TQuestion: What's better than a fresh new picture book?
Answer: One with a shiny Caldecott Medal on the cover.
his year's prestigious medal will adhere to the cover of The Three Pigs, written and illustrated by David Wiesner. That was announced Monday, at the American Library Association's meeting in New Orleans. The Caldecott Medal is awarded annually in recognition of the most outstanding picture book for children published in the United States.
"The Three Pigs" is a wonderfully playful romp in and out of stories - and possibilities. In Wiesner's imaginative version, after building their homes of straw, sticks, and bricks, the industrious pigs are blown right off the page and out of their own story by the huff-puffing wolf. Folding one of their abandoned pages into a paper airplane, the pigs fly off to visit other nursery rhymes and folk tales. Wiesner moves his characters among illustration styles with magnificent ease.
At one point, they visit a cartoon rendering of "Hey Diddle Diddle." (Randolph Caldecott - the Englishman for whom the Caldecott Medal is named - illustrated this familiar nursery rhyme himself in the early 1880s.) The trio of porcine travelers finally heads home, where they incorporate new chums into the original tale. Visual puns and allusions to other literary works abound in this surprise-packed volume. It's one to be pored over again and again.
Wiesner is no newcomer to the Caldecott winner's circle. In previous years, he won the Caldecott Medal for "Tuesday" (1992) and Caldecott Honors for "Free Fall" (1989) and "Sector 7" (2000).
Three other fine picture books were Caldecott Honor winners this year. All have true-life stories as their starting point, but each is illustrated in a decidedly differently manner.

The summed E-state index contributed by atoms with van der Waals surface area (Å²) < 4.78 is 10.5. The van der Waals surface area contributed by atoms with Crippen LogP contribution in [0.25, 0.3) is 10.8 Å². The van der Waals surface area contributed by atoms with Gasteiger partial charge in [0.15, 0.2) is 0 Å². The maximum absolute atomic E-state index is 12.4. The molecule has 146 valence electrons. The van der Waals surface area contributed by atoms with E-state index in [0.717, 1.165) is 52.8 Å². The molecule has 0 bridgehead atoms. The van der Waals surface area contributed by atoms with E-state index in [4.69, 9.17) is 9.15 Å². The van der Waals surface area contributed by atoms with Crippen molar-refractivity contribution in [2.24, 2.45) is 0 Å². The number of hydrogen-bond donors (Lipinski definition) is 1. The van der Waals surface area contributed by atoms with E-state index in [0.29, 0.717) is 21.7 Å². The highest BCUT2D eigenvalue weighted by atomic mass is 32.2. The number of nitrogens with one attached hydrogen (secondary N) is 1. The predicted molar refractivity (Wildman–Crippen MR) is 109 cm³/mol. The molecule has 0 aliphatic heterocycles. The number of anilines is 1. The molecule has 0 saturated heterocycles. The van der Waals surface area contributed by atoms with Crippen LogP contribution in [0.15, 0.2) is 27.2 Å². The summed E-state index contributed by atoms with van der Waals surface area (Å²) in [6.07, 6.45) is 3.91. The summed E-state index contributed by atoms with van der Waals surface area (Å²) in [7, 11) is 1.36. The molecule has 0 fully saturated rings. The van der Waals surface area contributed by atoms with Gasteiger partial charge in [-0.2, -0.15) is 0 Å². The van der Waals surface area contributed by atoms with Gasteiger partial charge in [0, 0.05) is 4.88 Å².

Martin's Big Words: The Life of Dr. Martin Luther King, Jr. is a picture-book biography about King, written by Doreen Rappaport. The brief text, interlaced with quotes from King, allows Bryan Collier's stunning collage-and-watercolor illustrations to give power and poignancy to the book. Illustrations are large, often filling a full double page. Collier uses a controlled palette of dark colors, especially black, accentuating the jewel-like qualities of stained-glass windows, which are featured repeatedly. The artist says that the windows are metaphors, allowing people to see in and to see out - and to see beyond. The imagery in this moving biography is somber and serious, rich and celebratory.
The Dinosaurs of Waterhouse Hawkins was written by Barbara Kerley. Brian Selznick's illustrations and book design, based on extensive research, make this a standout volume. It records the fascinating story of a little-known man in the specialized field of dinosaurs. In the 19th century, long before dinosaur skeletons filled many museums and dino books filled even more shelves, Hawkins was completely absorbed with the gigantic animals. His life work was to build full-size models based on scientific speculation. Those endeavors were filled with success and elation, as well as failure and disappointment. Selznick captures these ups and downs and bases his illustrations on many of Hawkins's own drawings. The result is a considerable achievement and a welcome book for dinosaur enthusiasts.
The Stray Dog, written and illustrated by Marc Simont, is a sweet - but not sentimental - story about a young family that adopts a stray dog. In doing so, they foil a dogcatcher and give readers a happy ending. Paging through the expressive watercolor illustrations, it's possible to understand the engaging tale without reading any of the lean text. (Reviewed March 22, 2001.)
The Newbery Medal for children's literature, announced at the same ALA meeting, was given to Linda Sue Park for "A Single Shard" (Clarion Books). Two Newbery Honor Books were named: "Carver: A Life in Poems," by Marilyn Nelson (Front Street), and "Everything on a Waffle," by Polly Horvath (Farrar Straus Giroux) (reviewed July 19).
For more information about new or previous Caldecott and Newbery winners, go to www.ala.org/alsc/awards.html.
Karen Carden reviews children's books for the Monitor.